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View Full Version : "Woodslicer" 1/2 inch bandsaw blade.



DPO
09-06-2017, 06:14 PM
I have a newish 14 inch bandsaw with a fairly new 1/2 inch blade on it which was pretty tough to resaw with. So after reading a few reviews I bought a Woodslicer from Highland woodworking in the US. It arrived today and what a difference it makes it slices wood like butter. I am truly very impressed. The only non impressive bit was they wanted to charge me US $39.00 to ship a $29.00 blade to New Zealand, so I got it shipped to NZ posts warehouse in Portland and had it forwarded to me from there for US $16.00 . But all in all I am very impressed and would happily recommend the blade and the service.

Kekani
09-06-2017, 11:29 PM
Love the Woodslicer.

When its sharp.

Yankulele
09-07-2017, 12:30 AM
Great blade. I found mine didn't stay sharp for long. You might want to save it for important jobs. I have heard of people resharpening them with a Dremel tool.

Nelson

Pete Howlett
09-07-2017, 03:27 PM
I use Tuff-saw blades here in the UK with a wide skip tooth that has a 'clearing' tooth in the gulley. Makes for fast dust clearance and prevents binding in the cut thus giving a clean finish. It won't last witht he leadwood fignerboards I have to convert! All blades get dull in the end.

DPO
09-07-2017, 04:28 PM
I use Tuff-saw blades here in the UK with a wide skip tooth that has a 'clearing' tooth in the gulley. Makes for fast dust clearance and prevents binding in the cut thus giving a clean finish. It won't last witht he leadwood fignerboards I have to convert! All blades get dull in the end.

Had a quick look at the Tuff site Pete, they seem to be very similar specs as the woodslicer. I guess when it gets dull I will get it sharpened as with any other blade.

jcalkin
09-08-2017, 04:47 AM
Great blade. I found mine didn't stay sharp for long. You might want to save it for important jobs. I have heard of people resharpening them with a Dremel.

Nelson

I have been using the Dremel tool method of sharpening bandsaw blades for a very long time. Its hardly an exact science but its fast and the blade doesn't have to come off of the machine. The blade drift may be different afterwards.

I use a 3 t.p.i. 1/4" blade for just about everything, probably because I'm lazy. Just when I realize I'm working too hard pushing wood through they break, so they very seldom get resharpened. I've wanted a genuine resaw machine since beginning my lutherie career, but I would have spent 98% of my shop time walking around it. I've resawn uke wood on the table saw for years now just because its fast, but now I rarely resaw at all. eBay has made uke sets cheap enough that I collect them faster than I can use them.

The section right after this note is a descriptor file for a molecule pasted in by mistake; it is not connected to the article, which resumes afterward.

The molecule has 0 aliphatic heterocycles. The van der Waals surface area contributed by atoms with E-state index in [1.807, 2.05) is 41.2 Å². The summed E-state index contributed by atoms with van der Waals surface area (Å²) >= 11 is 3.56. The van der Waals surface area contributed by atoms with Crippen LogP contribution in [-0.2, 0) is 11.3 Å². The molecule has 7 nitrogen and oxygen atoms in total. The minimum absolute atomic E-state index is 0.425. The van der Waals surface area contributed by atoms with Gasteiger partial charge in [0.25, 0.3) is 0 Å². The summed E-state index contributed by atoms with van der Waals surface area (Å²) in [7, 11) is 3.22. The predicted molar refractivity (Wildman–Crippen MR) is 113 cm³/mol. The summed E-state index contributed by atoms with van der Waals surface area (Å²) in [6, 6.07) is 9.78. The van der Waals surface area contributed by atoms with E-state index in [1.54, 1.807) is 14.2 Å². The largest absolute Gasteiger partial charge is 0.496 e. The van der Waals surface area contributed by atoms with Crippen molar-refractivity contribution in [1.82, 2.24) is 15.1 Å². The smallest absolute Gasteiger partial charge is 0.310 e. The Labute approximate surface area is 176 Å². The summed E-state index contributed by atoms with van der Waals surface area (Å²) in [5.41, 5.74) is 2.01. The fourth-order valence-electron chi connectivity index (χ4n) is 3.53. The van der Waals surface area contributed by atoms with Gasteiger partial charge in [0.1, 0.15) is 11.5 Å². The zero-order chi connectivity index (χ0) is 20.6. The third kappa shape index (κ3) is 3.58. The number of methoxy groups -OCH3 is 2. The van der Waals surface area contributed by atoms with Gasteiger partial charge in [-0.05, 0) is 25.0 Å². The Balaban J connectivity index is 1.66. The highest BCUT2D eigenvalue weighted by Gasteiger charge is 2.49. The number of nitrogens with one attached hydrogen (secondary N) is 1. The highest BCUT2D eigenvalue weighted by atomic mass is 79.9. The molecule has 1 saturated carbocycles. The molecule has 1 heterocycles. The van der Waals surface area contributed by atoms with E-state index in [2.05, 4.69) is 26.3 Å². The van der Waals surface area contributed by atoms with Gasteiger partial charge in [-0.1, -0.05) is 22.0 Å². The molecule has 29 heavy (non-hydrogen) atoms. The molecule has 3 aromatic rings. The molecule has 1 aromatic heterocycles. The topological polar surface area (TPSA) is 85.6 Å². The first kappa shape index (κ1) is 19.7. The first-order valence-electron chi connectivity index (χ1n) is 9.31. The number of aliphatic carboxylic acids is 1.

Pete Howlett
09-08-2017, 04:52 AM
I never get bored of resawing. I have a heavy duty bandsaw dedicated for it and love the thrill of converting wood. If you set your saw up right you just don't need an expensive Hitachi or other make resaw. What I do covet tho is one of those Makita planing machines that shoots the wood through a static blade and power planes the wood... only available in Japan!

Kevs-the-name
09-09-2017, 01:37 PM
I too use tuffs blades, but I’m struggling big time resewing makore.

I have managed to blunt 4 blades, only managing to produce 1 set of back and front, and 6 pairs of sides..
i have been using:
1/2" - SuperTuff Premium
- Blade Length: 72 1/2” / 1842mm
- TPI: 3/4 Vari-Tooth
I can't afford to use that many blades. Makore is one tough wood!
any advice would be greatly appreciated.

Kekani
09-09-2017, 02:18 PM
I too use tuffs blades, but I’m struggling big time resewing makore.

I have managed to blunt 4 blades, only managing to produce 1 set of back and front, and 6 pairs of sides..
i have been using:
1/2" - SuperTuff Premium
- Blade Length: 72 1/2” / 1842mm
- TPI: 3/4 Vari-Tooth
I can't afford to use that many blades. Makore is one tough wood!
any advice would be greatly appreciated.

As Pete stated, your setup is important. I don't think I "need" a Hitachi, but I have one, and it works well, with my upgrades. For blades, I'm currently settled on Lenox Blades - I use the Woodmaster B for milling (which I rarely do), and Woodmaster CT for resawing (this blade stays on 99.9% of the time). I ran through too many Woodslicers and Timberwolf blades. Of course, the Woodslicer gives the nicest finish off the blade for me, so I'm conceding that quality for sure. AND, the Woodslicers cost a HECK of a lot less than the Lenox Woodmaster C; not sure how it compared to Tuffs.


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